From feminist philosophy to genetic science, scholarship in recent years has succeeded in challenging many entrenched assumptions about the material and biological status of human bodies. Likewise in the study of Chinese cultures, accelerating globalization and the resultant hybridity have called into question previous assumptions about the boundaries of Chinese national and ethnic identity. The problem of identifying a single or definitive referent for the "Chinese body" is thornier than ever. By facilitating fresh dialogue between fields as diverse as the history of science, literary studies, diaspora studies, cultural anthropology, and contemporary Chinese film and cultural studies, Embodied Modernities addresses contemporary Chinese embodiments as they are represented textually and as part of everyday life practices. The book is divided into two sections, each with a dedicated introduction by the editors. The first examines "Thresholds of Modernity" in chapters on Chinese body cultures in the late nineteenth and early twentieth centuries—a period of intensive cultural, political, and social modernization that led to a series of radical transformations in how bodies were understood and represented.The second section on "Contemporary Embodiments" explores body representations across the People’s Republic of China,Taiwan, and Hong Kong today.
Elliott Oring asks essential questions concerning humorous expression in contemporary society, examining how humor works, why it is employed, and what its messages might be. This provocative book is filled with examples of jokes and riddles that reveal humor to be a meaningful--even significant--form of expression. Oring provides alternate ways of thinking about humorous expressions by examining their contexts--not just their contents. Engaging Humor demonstrates that when analyzed contextually and comparatively, humorous expressions emerge as communications that are startling, intriguing, and profound.
This powerful and popular epic honors the legendary warrior prince of Kaabu and Mandinka cultural hero, Kelefaa Saane. A standard of the griot repertoire, the epic of Kelefaa Saane is customarily taught to young performers at the beginning of their careers. Sirifo Camara's masterful recitation was recorded in Dakar in 1987. It has been transcribed in Mandinka and is translated into English here for the first time. The epic, as it describes Kelefaa's life and exploits, relates what it means to be Mandinka. Kelefaa's extraordinary prowess and virtue derive from the political, social, moral, and theological founding myths of the Mandinka people. This beautiful and engaging performance provides a unique perspective on the intellectual and literary heritage of West Africa.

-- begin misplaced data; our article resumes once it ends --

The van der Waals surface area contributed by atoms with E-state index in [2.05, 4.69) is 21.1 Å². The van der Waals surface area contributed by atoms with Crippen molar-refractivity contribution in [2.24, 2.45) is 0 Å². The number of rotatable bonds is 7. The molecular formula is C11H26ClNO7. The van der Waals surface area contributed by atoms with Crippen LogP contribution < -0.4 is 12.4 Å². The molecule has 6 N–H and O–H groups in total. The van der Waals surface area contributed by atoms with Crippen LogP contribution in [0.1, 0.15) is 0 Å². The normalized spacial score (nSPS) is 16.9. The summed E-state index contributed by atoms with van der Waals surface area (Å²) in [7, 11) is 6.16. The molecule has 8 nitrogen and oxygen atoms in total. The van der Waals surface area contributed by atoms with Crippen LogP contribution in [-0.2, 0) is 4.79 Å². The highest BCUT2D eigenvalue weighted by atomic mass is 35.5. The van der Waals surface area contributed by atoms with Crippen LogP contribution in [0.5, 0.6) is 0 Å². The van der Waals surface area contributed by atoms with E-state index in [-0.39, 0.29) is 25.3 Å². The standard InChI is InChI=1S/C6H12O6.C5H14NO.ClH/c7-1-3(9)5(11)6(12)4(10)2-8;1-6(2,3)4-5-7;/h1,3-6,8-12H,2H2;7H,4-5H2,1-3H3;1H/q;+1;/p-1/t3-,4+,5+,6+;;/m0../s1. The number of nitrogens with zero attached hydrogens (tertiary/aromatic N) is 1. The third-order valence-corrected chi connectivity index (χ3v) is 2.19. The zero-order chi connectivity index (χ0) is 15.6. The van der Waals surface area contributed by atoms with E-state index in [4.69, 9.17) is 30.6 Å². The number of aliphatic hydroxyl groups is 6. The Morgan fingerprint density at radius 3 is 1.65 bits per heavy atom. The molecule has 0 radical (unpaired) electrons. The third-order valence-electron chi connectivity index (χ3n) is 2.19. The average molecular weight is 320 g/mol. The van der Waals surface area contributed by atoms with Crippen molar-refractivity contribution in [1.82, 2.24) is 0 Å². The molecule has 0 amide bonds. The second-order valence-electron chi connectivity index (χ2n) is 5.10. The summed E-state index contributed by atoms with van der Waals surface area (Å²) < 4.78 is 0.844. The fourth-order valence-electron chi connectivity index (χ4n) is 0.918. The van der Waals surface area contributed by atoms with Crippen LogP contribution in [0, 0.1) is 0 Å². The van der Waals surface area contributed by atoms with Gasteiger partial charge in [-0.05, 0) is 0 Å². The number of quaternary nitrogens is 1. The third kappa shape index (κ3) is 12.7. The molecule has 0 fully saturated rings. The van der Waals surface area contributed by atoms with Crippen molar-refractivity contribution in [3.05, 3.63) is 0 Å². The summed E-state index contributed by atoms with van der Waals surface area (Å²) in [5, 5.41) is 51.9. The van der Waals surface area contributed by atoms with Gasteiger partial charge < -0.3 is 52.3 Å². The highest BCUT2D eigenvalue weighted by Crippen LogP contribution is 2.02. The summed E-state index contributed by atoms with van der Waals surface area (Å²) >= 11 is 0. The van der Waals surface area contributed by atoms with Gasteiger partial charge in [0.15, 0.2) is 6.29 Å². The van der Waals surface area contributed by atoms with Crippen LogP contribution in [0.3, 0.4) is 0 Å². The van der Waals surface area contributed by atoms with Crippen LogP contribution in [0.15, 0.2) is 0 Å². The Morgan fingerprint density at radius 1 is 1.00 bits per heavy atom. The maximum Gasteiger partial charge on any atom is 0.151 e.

Three Decades of Northern Cree Music
Includes audio CD with over 50 Cree hunting songs
Essential Song: Three Decades of Northern Cree Music, a study of subarctic Cree hunting songs, is the first detailed ethnomusicology of the northern Cree of Quebec and Manitoba. The result of more than two decades spent in the North learning from the Cree, Lynn Whidden’s account discusses the tradition of the hunting songs, their meanings and origins, and their importance to the hunt. She also examines women’s songs, and traces the impact of social change—including the introduction of hymns, Gospel tunes, and country music—on the song traditions of these communities.
The book also explores the introduction of powwow song into the subarctic and the Crees struggle to maintain their Aboriginal heritage—to find a kind of song that, like the hunting songs, can serve as a spiritual guide and force.
Including profiles of the hunters and their songs and accompanied by an original audio CD of more than fifty Cree hunting songs, Essential Song makes an important contribution to ethnomusicology, social history, and Aboriginal studies.
Exploring Sounds and Cultures
Native American drumming and chant; Czech and German polka; country fiddling; African American spirituals, blues and jazz; cowboy songs; Mexican corridos; zydeco; and the sounds of a Cambodian New Year’s celebration — all are part of the amazing cultural patchwork of traditional music in Texas. In Everyday Music, author and researcher Alan Govenar brings readers face-to-face with the stories and memories of people who are as varied as the traditions they carry on.? In 1986, Alan Govenar traveled more than 35,000 miles around Texas, interviewing, recording, and photographing the vast cultural landscape of the state. In Everyday Music, he compares his experiences then with his attempts to reconnect with the people and traditions that he had originally documented. ?Stopping at gas stations, restaurants, or street-corner groceries in small towns and inner-city neighborhoods, Govenar asked local residents about local music and musicians. What he found on his road trip around the state—and what he shares in the pages of this book — are the time-honored songs, tunes, and musical instruments that have been passed down from one generation to the next. Govenar invites you to accompany him on his journey — one that will forever change the way you look at the traditional music that is such an important part of our everyday lives.? Everyday Music is accompanied by a special online resource (www.everydaymusiconline.org) with video clips, recorded interviews, and performances. The site also features special resources for teachers who want to bring this rich cultural experience into their classrooms and for general readers who simply want to know more.
Folk Behavior in Modern Culture
Why do humans hold onto traditions? Many pundits predicted that modernization and the rise of a mass culture would displace traditions, especially in America, but cultural practices still bear out the importance of rituals and customs in the development of identity, heritage, and community. In Explaining Traditions: Folk Behavior in Modern Culture, Simon J. Bronner discusses the underlying reasons for the continuing significance of traditions, delving into their social and psychological roles in everyday life, from old-time crafts to folk creativity on the Internet. Challenging prevailing notions of tradition as a relic of the past, Explaining Traditions provides deep insight into the nuances and purposes of living traditions in relation to modernity. Bronner’s work forces readers to examine their own traditions and imparts a better understanding of raging controversies over the sustainability of traditions in the modern world.